Bartlett Hall

Title

Bartlett Hall

Subject

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Description

Preservation of UMass buildings has been granted a place of importance lately within the campus community. The reaction to the demolition of the trolley station illustrates this renewed interest in the preservation of campus landscapes. The trolley’s destruction, which the administration claims was due to miscommunication, made the front page of the Collegian. Even so, more than a few famous or historic buildings on the university’s campus are slated for demolition, including Bartlett Hall, which was completed in 1959.

Built on the site of the old Drill Hall, Bartlett was the first building on campus to use modernist design on campus. The simple façade does not interfere with the decorative aspects of the blue and clear windows in the wing occupied by the Gender Studies Department. Brick was chosen for the other edifices so that the building looked like it belonged in its surroundings. Admittedly, Bartlett Hall was poorly constructed. Currently, the structure needs added braces just to remain standing. The building’s layout has also been described as convoluted. That being said, Bartlett, complete with its obvious and not insignificant flaws, is evidence of a period of rapid expansion for the school. In the twenty years between 1947 and 1968, UMass experienced a building boom: the number of buildings on campus doubled from 49 buildings in 1947 to 99 in 1968. Bartlett Hall was part of this rapid expansion. Because the building has something to tell us about the university’s history, it should not be overlooked, despite its poor construction.

The demolition of this building, while perhaps necessary, will also destroy significant and important histories of the University of Massachussetts campus. Bartlett was not only the first building on campus to be built in a modernist style, but it was built by the famous architectural firm Shepley & Bulfinch. To destroy it is a shame, and without the physical building the architecture of campus will suffer. The poor construction tells a significantly history, too. It tells the history of a University which, feeling the pressure of rising enrollments after the second World War, threw up buildings which where quickly and often poorly constructed. This history, when viewed through the lens of construction and demolition, highlights the need for a thorough and comprehensive expansion plan.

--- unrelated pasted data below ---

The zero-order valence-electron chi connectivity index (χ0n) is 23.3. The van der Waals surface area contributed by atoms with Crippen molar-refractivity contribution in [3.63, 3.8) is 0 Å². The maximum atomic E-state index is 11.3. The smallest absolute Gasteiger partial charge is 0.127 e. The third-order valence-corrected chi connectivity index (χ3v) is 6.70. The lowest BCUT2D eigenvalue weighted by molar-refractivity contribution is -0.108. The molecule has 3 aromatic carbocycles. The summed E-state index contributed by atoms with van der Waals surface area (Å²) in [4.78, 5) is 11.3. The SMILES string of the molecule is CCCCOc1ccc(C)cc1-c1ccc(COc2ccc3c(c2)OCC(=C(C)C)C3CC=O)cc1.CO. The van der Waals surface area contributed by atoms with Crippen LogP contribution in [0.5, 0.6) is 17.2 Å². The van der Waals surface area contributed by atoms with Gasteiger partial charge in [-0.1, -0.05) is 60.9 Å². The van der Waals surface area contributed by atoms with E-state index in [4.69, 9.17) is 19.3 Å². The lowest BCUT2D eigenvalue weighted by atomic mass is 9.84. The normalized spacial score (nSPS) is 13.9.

The destruction of Bartlett Hall will, without a doubt change the landscape of UMass. From a purely architectural perspective, UMass is loosing what is a very unique and historically significant building and a great example of modernist architecture. From a historical perspective there are more options for the future. Bartlett stands, with some support beams, as physical evidence of a history that played out without regard for the future. Yet its destruction need not prevent us from telling that history.

Creator

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Source

UMass Special Collections and University Archives

Publisher

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Date

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Contributor

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Rights

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Relation

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Format

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Language

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Type

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Identifier

RG150-0003849, RG150-0003850, RG150-0003210, RG150-0003846, RG150-0003854

Coverage

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Original Format

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Files

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Date Added
August 29, 2012
Collection
Central Campus
Item Type
Still Image
Citation
“Bartlett Hall,” Lost UMass, accessed September 22, 2017, http://lostumass.omeka.net/items/show/4.